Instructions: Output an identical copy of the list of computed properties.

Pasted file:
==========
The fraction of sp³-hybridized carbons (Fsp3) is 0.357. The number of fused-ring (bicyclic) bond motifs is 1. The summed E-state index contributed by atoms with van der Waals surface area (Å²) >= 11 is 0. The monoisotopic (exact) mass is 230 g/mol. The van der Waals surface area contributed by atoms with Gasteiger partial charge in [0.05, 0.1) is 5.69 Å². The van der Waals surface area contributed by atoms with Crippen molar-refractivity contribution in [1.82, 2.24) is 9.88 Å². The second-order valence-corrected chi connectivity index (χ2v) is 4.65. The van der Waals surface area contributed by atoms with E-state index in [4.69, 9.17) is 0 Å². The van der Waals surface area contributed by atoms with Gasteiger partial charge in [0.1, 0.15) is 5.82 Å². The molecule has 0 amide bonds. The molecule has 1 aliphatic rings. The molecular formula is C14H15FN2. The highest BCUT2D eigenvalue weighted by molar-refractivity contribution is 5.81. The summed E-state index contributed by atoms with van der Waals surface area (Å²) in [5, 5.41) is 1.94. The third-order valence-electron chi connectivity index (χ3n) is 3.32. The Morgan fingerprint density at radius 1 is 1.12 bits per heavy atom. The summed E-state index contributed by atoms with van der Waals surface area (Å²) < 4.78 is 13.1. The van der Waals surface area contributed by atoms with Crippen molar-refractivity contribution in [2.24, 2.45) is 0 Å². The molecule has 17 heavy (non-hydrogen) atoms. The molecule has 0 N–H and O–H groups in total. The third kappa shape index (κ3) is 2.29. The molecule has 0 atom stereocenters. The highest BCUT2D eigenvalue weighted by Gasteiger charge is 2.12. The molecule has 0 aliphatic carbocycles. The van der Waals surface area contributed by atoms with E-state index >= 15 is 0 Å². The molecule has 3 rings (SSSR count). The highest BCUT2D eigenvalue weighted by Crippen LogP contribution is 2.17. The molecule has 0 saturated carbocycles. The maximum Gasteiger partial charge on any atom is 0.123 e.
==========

The fraction of sp³-hybridized carbons (Fsp3) is 0.357. The number of fused-ring (bicyclic) bond motifs is 1. The summed E-state index contributed by atoms with van der Waals surface area (Å²) >= 11 is 0. The monoisotopic (exact) mass is 230 g/mol. The van der Waals surface area contributed by atoms with Gasteiger partial charge in [0.05, 0.1) is 5.69 Å². The van der Waals surface area contributed by atoms with Crippen molar-refractivity contribution in [1.82, 2.24) is 9.88 Å². The second-order valence-corrected chi connectivity index (χ2v) is 4.65. The van der Waals surface area contributed by atoms with E-state index in [4.69, 9.17) is 0 Å². The van der Waals surface area contributed by atoms with Gasteiger partial charge in [0.1, 0.15) is 5.82 Å². The molecule has 0 amide bonds. The molecule has 1 aliphatic rings. The molecular formula is C14H15FN2. The highest BCUT2D eigenvalue weighted by molar-refractivity contribution is 5.81. The summed E-state index contributed by atoms with van der Waals surface area (Å²) in [5, 5.41) is 1.94. The third-order valence-electron chi connectivity index (χ3n) is 3.32. The Morgan fingerprint density at radius 1 is 1.12 bits per heavy atom. The summed E-state index contributed by atoms with van der Waals surface area (Å²) < 4.78 is 13.1. The van der Waals surface area contributed by atoms with Crippen molar-refractivity contribution in [2.24, 2.45) is 0 Å². The molecule has 17 heavy (non-hydrogen) atoms. The molecule has 0 N–H and O–H groups in total. The third kappa shape index (κ3) is 2.29. The molecule has 0 atom stereocenters. The highest BCUT2D eigenvalue weighted by Gasteiger charge is 2.12. The molecule has 0 aliphatic carbocycles. The van der Waals surface area contributed by atoms with E-state index >= 15 is 0 Å². The molecule has 3 rings (SSSR count). The highest BCUT2D eigenvalue weighted by Crippen LogP contribution is 2.17. The molecule has 0 saturated carbocycles. The maximum Gasteiger partial charge on any atom is 0.123 e.